- While religion and spirituality are often viewed as synonymous, they involve different beliefs and practices.
- Religion involves subscribing oneself to a specific set of beliefs and often praising a higher power, while spirituality is connecting to something bigger than oneself.
- You can find greater meaning and fulfillment in religion by going to church, praying, and joining a group of individuals with the same belief system.
- You can explore your spirituality and find purpose in doing so by taking some time each day to center yourself, as well as engaging your physical and mental self.
- Furthermore, experiment with different spiritual practices to see what best suits you: try connecting with art, nature, or important people in your life.
The terms “religion” and “spirituality” are often used synonymously, but really, they have very different definitions. Spirituality often refers to exploring or experiencing something greater than oneself—which may or may not involve religious practices. Meredith Riddick, a Licensed Professional Counselor-Supervisor and Certified Eating Disorders Specialist-Survivor, helps to answer the question, “How is spirituality different from religion?” further.
“Religion and spirituality are often words that get thrown around in the same context. However, for a lot of individuals, these can mean different things. It’s possible that someone could be religious and spiritual, but others may feel they are spiritual yet not religious. Religion more often means a particular set of beliefs that a group of people subscribe to. However, spirituality may mean a feeling people get with regards to something bigger than themselves, perhaps even transcendent.”
Finding Meaning in Religion: 3 Key Practices
Are you interested in learning more about finding meaning in religion? “Religion often involves believing in a specific higher power such as God, Allah, or Buddha that one prays to and looks to for guidance through a specific set of beliefs or principles,” Riddick explains. You can honor your religion and in turn feel a greater sense of purpose or meaning by engaging in the following:
1. Going to church.
You’ll likely find the greatest connection to your religion in your place of worship. For example, if you belong to a Christian church, make a habit of going to church each week. If you’re Catholic, make a habit of going to confession on a consistent basis or when you feel you need to. This will bring you closer to your god and religion and in turn fill you with purpose.
Prayer can also help you connect with your religion and find meaning. You can start this practice by praying anytime you feel inclined to. You can also (when you feel ready) work this into your schedule. For example, plan to pray before getting in or out of bed each day.
3. Joining a group.
You can get closer to your religion and feel a higher sense of purpose by also joining a group that shares the same beliefs as you. Often, meeting with these groups involves reading the bible (or holy book), discussing your morals, and sharing relevant experiences.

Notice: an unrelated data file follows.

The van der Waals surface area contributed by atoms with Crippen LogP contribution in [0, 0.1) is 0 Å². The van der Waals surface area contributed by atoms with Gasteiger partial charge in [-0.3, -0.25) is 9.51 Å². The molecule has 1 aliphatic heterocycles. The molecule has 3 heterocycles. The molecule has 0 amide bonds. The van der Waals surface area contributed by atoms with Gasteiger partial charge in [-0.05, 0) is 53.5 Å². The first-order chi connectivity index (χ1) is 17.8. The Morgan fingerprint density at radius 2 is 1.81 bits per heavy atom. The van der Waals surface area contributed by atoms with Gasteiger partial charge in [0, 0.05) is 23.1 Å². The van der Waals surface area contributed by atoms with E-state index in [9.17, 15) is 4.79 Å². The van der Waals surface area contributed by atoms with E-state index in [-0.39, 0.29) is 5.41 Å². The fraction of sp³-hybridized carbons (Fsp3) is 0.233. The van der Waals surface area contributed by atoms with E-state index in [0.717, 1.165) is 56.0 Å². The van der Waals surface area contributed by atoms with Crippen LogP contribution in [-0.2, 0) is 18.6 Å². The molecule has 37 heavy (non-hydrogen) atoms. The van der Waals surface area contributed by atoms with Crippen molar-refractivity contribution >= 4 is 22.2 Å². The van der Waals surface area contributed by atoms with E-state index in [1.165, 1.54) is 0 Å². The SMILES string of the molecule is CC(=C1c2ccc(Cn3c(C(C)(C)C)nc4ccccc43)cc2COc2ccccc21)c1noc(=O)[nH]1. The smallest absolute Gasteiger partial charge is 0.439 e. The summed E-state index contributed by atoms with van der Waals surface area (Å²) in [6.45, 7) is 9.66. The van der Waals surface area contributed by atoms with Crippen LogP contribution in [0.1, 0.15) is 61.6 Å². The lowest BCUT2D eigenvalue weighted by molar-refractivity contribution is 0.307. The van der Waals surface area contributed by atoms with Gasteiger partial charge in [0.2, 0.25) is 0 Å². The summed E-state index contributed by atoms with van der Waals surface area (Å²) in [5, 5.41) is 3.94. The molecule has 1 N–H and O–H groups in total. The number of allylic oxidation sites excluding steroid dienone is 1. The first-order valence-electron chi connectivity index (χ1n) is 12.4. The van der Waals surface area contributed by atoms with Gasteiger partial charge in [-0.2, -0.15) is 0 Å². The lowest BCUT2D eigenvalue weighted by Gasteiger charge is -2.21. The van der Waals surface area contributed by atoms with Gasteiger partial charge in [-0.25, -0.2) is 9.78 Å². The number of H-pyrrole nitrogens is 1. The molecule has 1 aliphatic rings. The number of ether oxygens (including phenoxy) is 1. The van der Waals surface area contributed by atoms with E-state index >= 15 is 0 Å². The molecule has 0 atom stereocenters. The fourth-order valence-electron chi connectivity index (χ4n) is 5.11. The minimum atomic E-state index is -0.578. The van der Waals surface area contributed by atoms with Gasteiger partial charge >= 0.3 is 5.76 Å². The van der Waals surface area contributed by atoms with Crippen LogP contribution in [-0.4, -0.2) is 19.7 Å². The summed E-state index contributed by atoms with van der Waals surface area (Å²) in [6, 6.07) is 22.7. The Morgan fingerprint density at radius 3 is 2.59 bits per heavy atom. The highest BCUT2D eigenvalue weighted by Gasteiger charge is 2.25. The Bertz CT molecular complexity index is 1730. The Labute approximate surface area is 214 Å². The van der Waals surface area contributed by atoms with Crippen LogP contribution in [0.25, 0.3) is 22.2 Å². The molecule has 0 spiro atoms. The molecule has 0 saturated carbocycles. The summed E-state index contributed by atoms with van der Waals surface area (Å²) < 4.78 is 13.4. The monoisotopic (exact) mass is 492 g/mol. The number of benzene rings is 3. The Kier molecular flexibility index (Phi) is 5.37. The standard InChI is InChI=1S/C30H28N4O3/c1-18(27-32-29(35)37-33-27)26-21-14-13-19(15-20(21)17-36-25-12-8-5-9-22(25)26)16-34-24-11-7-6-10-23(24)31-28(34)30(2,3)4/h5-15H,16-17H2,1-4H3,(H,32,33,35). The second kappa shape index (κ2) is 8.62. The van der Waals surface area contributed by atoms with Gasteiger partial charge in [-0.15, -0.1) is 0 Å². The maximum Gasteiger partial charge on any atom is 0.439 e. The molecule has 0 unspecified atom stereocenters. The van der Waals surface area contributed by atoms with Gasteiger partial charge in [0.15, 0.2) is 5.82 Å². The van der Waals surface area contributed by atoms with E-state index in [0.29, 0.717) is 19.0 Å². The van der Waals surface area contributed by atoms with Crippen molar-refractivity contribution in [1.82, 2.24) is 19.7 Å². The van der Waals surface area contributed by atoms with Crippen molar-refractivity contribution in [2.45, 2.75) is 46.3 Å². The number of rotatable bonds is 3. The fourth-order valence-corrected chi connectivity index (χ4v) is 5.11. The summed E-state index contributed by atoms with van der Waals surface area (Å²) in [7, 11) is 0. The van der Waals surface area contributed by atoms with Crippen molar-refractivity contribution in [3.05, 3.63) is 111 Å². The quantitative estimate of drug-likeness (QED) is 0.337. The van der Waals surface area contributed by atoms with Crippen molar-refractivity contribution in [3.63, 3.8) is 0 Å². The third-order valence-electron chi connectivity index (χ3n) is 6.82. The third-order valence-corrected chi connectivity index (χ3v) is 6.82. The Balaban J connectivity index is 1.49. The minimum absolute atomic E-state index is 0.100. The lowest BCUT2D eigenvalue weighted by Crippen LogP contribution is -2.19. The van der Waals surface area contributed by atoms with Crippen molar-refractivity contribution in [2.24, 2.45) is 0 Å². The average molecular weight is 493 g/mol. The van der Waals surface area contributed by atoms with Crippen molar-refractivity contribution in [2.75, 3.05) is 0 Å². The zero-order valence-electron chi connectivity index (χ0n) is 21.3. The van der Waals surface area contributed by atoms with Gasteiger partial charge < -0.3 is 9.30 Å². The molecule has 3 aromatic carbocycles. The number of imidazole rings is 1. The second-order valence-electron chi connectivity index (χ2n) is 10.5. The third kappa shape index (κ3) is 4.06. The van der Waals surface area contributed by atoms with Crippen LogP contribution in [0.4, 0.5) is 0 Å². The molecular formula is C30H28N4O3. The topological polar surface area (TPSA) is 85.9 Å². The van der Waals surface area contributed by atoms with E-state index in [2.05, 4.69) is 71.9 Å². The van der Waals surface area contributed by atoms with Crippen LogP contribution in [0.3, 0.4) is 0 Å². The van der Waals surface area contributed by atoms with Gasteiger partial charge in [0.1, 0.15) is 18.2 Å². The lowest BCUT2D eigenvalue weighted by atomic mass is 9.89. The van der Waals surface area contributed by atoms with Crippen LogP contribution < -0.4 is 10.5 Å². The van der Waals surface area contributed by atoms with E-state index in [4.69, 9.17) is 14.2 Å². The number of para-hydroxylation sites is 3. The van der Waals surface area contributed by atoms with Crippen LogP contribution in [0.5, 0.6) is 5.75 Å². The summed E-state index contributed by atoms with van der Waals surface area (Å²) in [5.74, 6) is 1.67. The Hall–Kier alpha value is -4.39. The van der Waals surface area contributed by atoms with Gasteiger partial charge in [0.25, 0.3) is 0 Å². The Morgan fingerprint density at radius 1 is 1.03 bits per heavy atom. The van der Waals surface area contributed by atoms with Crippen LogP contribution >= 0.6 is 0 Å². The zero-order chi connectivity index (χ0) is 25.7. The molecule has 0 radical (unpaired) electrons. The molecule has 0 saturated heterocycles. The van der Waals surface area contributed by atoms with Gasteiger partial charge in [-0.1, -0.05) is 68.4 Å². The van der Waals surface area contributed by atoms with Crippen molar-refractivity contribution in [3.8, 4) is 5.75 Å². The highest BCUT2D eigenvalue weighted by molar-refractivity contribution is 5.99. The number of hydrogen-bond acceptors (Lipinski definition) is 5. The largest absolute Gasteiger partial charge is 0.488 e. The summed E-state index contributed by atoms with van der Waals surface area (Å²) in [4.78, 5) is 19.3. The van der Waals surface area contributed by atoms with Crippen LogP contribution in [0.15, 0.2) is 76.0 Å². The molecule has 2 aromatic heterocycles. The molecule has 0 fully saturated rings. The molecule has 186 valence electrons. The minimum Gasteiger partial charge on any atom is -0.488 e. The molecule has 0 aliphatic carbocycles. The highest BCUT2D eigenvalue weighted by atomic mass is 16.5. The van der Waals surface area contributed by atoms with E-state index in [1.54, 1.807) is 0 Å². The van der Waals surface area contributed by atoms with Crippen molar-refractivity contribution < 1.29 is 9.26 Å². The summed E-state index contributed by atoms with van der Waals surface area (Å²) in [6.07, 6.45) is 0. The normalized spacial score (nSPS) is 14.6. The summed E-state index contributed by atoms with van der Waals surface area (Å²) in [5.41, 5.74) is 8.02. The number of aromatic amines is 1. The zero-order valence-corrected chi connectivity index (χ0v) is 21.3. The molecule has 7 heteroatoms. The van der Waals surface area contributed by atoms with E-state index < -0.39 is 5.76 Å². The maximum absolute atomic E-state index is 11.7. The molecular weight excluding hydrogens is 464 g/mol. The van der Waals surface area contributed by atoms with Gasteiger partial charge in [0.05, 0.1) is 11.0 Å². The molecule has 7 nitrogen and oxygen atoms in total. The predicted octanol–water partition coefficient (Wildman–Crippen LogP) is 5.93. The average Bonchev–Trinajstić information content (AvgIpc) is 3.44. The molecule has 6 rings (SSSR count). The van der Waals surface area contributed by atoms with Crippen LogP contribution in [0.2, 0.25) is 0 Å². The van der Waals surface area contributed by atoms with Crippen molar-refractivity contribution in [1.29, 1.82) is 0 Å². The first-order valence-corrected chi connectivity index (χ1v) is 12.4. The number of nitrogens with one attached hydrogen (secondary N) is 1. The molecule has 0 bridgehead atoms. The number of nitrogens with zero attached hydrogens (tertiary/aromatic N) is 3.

If you are religious (or want to explore a religion), the above practices can help you feel closer to your religion and discover a greater purpose in life.
Follow These Tips to Find Fulfillment in Spirituality
Again, the big question is, “How is spirituality different from religion?” While spirituality can involve religious practices, those who aren’t religious can also practice spirituality and find fulfillment in life. “Often, individuals who are non-religious but highly spiritual find being in nature an experience that transcends our normal daily living experiences. It perhaps allows for a time of reflection or meditation that re-centers us,” Riddick explains. If you are interested in exploring your spirituality (but you don’t have any religious inclinations), start by challenging yourself with the following:
- Do some research. Expand and inspire your mind by researching the essence of spirituality. You’ve already started with this article but take it a step further by reading an autobiography or documentary, perhaps, that delves into the personal experience.
- Take a quiet moment to yourself each day. Set aside some time each day to just sit in silence. Do your best to quiet your mind—meditation and mindfulness can help. This quiet time will help you better understand and center yourself.
- Utilize your physical self. Don’t forget about the physical. Our bodies play a role in our spirituality, too. Try expressing yourself through physical activity like dancing, practicing yoga, or playing music.
- Experiment. You should also experiment with different spiritual practices to see what works for you. Many tap into their spirituality by engaging in art, connecting with nature, or even serving others.
- Remain open. Whatever you do, remain open to different possibilities and opportunities to connect with something greater than yourself. This will yield the best outcome in your search for meaning, purpose, and fulfillment through spirituality.
In summary, the answer to our question, “Are religion and spirituality the same?” is no, they are different. You can have one without the other. But more importantly, you can benefit from dedicating time and effort into your religion as well as exploring your spirituality—as both religion and spirituality help us find greater purpose and fulfillment in life.
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